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Disappearing Cursive; Reluctant Kindergartener

April 2, 2014
forParentsOnline.com

Question: I recently observed my child's third-grade class take part in a one-room school field trip. It was an eye-opening experience. When it came time for the children to copy a piece of cursive writing while using a quill and ink, most could not do this, as they could not read or write cursive. Is cursive disappearing from the curriculum in today's schools? -- Disappearing Writing

Answer: To teach or not teach cursive in elementary schools has become a big debate in education. The debate is currently fueled by the omission of cursive in the required curriculum of the Common Core State Standards. Many people think cursive is already a dying art with more adults now printing rather than writing. Plus, a lot of teachers believe instructional time devoted to cursive could be used to focus on other skills that will impact students' success in school. As far as the argument about not being able to read historical documents written in cursive goes, teachers feel that students can be taught in a minimum of time to read cursive.

There is, however, a movement by the legislatures in a number of states to pass laws to require the teaching of cursive. And there are those, including occupational therapists, who believe that teaching cursive contributes to brain development. In addition, others believe that cursive writing is an art form to be cherished.

No matter what side of the handwriting debate you are on, the fact is cursive handwriting is now taught in fewer schools than in the past.

Question: We have been told by our son's preschool teacher that he is ready for kindergarten both academically and socially. He has a January birthday, so he will be 5 1/2 by the time kindergarten starts. However, we have some reservations about sending him because there are confidence issues, as he is very cautious and somewhat reluctant to try new things. How should we factor in this issue when making our decision? Is there any downside to another year of preschool? -- Too Cautious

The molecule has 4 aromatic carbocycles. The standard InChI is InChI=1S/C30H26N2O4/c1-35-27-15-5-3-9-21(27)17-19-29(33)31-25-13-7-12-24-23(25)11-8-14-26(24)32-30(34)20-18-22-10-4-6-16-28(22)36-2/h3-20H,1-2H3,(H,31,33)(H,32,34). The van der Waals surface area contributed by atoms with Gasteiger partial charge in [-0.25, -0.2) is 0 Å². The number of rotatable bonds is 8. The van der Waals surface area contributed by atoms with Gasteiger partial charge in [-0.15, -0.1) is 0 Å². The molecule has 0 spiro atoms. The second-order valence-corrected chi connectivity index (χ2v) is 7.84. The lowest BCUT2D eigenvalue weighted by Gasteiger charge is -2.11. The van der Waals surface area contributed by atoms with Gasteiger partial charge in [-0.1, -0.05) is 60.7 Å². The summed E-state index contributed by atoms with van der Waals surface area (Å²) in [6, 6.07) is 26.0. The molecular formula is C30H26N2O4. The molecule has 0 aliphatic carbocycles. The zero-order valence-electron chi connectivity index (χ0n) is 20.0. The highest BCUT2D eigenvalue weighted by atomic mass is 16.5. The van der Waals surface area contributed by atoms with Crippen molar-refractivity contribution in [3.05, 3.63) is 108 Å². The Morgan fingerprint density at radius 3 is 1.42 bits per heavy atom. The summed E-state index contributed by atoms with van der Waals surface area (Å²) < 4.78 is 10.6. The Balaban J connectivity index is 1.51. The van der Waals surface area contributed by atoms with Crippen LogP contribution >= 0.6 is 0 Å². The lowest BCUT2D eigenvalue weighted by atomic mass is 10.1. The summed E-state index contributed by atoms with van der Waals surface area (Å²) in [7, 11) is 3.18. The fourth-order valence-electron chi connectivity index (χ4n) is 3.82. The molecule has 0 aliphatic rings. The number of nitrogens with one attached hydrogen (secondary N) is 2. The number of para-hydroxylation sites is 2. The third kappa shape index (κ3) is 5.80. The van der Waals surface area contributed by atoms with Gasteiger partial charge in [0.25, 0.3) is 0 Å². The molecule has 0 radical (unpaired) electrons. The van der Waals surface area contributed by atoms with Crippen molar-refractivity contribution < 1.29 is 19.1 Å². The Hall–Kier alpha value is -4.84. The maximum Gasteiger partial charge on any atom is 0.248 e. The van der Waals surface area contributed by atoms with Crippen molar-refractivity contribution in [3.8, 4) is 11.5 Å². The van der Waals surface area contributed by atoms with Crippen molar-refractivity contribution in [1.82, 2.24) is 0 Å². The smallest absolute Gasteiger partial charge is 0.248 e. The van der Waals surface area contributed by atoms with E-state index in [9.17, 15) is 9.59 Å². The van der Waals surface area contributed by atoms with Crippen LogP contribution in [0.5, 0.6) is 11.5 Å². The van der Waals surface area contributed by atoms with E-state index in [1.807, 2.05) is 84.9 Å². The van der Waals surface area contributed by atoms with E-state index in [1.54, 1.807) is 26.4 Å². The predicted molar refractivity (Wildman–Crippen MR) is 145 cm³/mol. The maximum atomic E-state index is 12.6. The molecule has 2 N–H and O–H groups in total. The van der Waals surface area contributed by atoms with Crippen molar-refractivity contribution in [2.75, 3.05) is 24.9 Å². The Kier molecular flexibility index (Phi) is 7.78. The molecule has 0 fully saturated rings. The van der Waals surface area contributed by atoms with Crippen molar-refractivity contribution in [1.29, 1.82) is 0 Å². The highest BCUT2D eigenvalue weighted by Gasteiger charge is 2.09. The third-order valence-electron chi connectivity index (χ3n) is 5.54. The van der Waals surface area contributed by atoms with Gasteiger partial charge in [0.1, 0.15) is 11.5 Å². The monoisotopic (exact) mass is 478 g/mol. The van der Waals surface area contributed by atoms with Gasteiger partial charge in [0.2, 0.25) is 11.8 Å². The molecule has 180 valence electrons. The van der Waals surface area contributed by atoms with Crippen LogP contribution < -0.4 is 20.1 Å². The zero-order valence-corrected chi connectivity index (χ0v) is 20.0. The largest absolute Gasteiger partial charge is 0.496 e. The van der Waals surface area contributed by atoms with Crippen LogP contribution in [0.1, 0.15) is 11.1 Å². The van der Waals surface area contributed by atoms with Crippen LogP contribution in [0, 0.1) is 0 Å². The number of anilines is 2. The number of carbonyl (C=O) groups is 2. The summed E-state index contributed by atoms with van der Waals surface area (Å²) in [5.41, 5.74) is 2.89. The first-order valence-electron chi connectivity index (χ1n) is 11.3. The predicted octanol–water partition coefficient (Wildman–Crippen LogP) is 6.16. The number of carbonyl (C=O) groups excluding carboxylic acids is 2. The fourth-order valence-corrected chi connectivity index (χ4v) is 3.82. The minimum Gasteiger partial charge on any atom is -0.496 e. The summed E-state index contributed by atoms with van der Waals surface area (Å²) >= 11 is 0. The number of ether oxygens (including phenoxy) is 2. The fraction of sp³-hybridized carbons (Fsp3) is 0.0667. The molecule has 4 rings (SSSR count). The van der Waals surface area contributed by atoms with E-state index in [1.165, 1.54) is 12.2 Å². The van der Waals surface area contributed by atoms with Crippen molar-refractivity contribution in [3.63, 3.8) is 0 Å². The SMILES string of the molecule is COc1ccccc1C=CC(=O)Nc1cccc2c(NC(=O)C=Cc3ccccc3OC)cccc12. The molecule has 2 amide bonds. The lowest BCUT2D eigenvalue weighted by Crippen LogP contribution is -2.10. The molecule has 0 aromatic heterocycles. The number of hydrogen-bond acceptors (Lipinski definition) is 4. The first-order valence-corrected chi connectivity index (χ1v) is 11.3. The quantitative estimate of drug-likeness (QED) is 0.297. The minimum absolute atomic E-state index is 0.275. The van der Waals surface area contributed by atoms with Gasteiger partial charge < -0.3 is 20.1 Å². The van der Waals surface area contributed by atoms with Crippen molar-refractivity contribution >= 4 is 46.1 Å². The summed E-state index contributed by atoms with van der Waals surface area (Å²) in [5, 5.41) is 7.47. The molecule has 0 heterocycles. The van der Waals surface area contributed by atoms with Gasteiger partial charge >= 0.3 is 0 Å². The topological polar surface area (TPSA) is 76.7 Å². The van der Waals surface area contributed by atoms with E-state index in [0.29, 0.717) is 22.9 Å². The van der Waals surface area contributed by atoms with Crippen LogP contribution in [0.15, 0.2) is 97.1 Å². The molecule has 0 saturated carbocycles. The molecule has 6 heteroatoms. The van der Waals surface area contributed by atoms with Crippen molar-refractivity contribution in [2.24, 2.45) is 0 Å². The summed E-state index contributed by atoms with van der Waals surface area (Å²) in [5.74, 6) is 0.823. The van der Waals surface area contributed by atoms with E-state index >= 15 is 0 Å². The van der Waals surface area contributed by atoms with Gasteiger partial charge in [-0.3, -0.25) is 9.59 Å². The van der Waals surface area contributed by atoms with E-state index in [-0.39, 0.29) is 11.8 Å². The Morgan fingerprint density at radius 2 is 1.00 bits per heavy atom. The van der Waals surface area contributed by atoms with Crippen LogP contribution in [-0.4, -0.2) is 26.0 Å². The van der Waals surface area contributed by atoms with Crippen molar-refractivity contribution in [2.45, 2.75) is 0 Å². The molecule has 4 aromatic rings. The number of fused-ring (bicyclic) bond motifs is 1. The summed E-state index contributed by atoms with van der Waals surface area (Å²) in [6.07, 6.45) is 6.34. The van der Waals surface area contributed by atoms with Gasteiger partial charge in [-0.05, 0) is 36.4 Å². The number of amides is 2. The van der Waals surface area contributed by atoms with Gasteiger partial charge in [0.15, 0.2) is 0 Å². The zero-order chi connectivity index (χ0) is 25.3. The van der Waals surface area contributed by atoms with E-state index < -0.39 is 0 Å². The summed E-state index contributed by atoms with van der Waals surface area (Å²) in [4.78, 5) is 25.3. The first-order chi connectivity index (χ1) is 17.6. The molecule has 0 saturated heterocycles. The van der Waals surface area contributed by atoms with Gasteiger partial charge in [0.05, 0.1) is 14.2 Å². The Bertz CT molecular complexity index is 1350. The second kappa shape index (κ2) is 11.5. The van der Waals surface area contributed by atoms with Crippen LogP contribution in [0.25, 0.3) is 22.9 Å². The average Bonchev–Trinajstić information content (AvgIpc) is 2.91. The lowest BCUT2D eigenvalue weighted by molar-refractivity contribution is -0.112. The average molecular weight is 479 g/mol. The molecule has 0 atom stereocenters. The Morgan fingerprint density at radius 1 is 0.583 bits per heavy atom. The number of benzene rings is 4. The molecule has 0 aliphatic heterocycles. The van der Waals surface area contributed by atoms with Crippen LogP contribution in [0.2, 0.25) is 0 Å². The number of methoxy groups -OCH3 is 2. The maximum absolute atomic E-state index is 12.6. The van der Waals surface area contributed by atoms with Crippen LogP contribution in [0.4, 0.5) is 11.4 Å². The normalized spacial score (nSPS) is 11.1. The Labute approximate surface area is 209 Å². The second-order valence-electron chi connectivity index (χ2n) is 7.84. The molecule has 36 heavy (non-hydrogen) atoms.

Answer: The one certainty in the kindergarten readiness issue is the inability to see the future. There is more than half a year before he will go to kindergarten -- plenty of time for your son to gain confidence. Furthermore, you cannot be sure another year of preschool would make him more confident.

You have time before kindergarten starts to help him build more confidence by helping him learn how to handle new situations. For example, before he faces a new situation, such as an overnight stay at a friend's house, talk over what is going to happen and play-act possible responses. And when he faces a new task, guide him in breaking it down into manageable units based on his past experiences.

The negative about another year of preschool is that it means an additional year of schooling. Also, since the preschool teacher believes that he is ready for kindergarten, another year of preschool might not be very challenging intellectually. In addition, your son will not be the youngest in his class next fall. This is a positive, as older children tend to do better in the first three grades.

Visiting the preschool to see how your son interacts with his classmates and does the school work also could help you make this decision. Also, contact the school district to make sure that your son will be able to enter kindergarten instead of first grade if you delay his entry.

Send questions and comments to Dear Teacher, in care of Mahoning Valley Parent, 1 North Illinois Street No. 2004, Indianapolis, IN 46204, or log on to www.dearteacher.com, or email DearTeacher@DearTeacher.com.

 
 
 

 

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